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An Integrated Career Coaching and Time Banking System Promoting Flexibility, Wellness, and Success: A Pilot Program at Stanford University School of Medicine

Fassiotto, Magali, PhD; Simard, Caroline, PhD; Sandborg, Christy, MD; Valantine, Hannah, MD; Raymond, Jennifer, PhD

doi: 10.1097/ACM.0000000000002121
Article: PDF Only

Faculty in academic medicine experience multiple demands on their time at work and at home, which can become a source of stress and dissatisfaction, compromising success. A taskforce convened to diagnose the state of work-life flexibility at Stanford University School of Medicine uncovered two major sources of conflict for faculty: work-life conflict, caused by juggling demands of career and home, and work-work conflict, caused by competing priorities of the tripartite research, teaching, and clinical mission of an academic medical center combined with service and administrative tasks. Using human-centered design research principles, the 2013–2014 Academic Biomedical Career Customization (ABCC) pilot program incorporated two elements to mitigate work-life and work-work conflict: integrated career-life planning: coaching to create a customized plan to meet both career and life goals; and a time-banking system: recognizing behaviors that promote team success with benefits that mitigate work-life and work-work conflicts. A matched sample pre-post evaluation survey found the two-part program increased perceptions of a culture of flexibility (P = .020), wellness (P = .013), understanding of professional development opportunities (P = .036), and institutional satisfaction (P = .020) among participants. In addition, an analysis of research productivity indicated that over the two-year program, ABCC program participants received 1.3 more awards, on average, compared to a matched set of nonparticipants, a funding difference of approximately $1.1 million per person. These results suggest that it is possible to mitigate the effects of extreme time pressure on faculty at academic medical centers, even within existing institutional structures.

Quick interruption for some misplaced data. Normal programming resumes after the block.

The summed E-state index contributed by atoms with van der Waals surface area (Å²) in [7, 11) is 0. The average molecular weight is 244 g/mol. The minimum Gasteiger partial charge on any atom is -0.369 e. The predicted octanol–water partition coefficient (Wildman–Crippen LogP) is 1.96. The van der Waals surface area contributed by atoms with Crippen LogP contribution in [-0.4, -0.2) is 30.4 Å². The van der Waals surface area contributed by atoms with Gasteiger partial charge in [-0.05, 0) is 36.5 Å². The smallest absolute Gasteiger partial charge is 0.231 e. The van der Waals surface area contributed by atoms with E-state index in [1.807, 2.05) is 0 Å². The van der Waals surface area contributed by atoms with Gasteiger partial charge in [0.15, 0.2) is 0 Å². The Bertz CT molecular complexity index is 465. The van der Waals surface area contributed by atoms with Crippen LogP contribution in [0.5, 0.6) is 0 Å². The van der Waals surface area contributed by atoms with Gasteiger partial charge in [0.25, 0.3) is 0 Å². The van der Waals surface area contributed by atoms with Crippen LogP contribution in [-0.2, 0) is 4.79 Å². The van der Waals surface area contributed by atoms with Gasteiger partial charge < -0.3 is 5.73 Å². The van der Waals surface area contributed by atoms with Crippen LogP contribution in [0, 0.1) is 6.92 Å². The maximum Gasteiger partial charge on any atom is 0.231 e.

Written work prepared by employees of the Federal Government as part of their official duties is, under the U.S. Copyright Act, a “work of the United States Government” for which copyright protection under Title 17 of the United States Code is not available. As such, copyright does not extend to the contributions of employees of the Federal Government.

M. Fassiotto is assistant dean, Office of Faculty Development and Diversity, Stanford University School of Medicine, Stanford, California.

C. Simard is senior director of research, Clayman Institute for Gender Research, Stanford University, Stanford, California.

C. Sandborg is professor, Department of Pediatrics, Stanford University School of Medicine, and Vice President of Medical Affairs, Lucile Packard Children’s Hospital at Stanford, Stanford, California.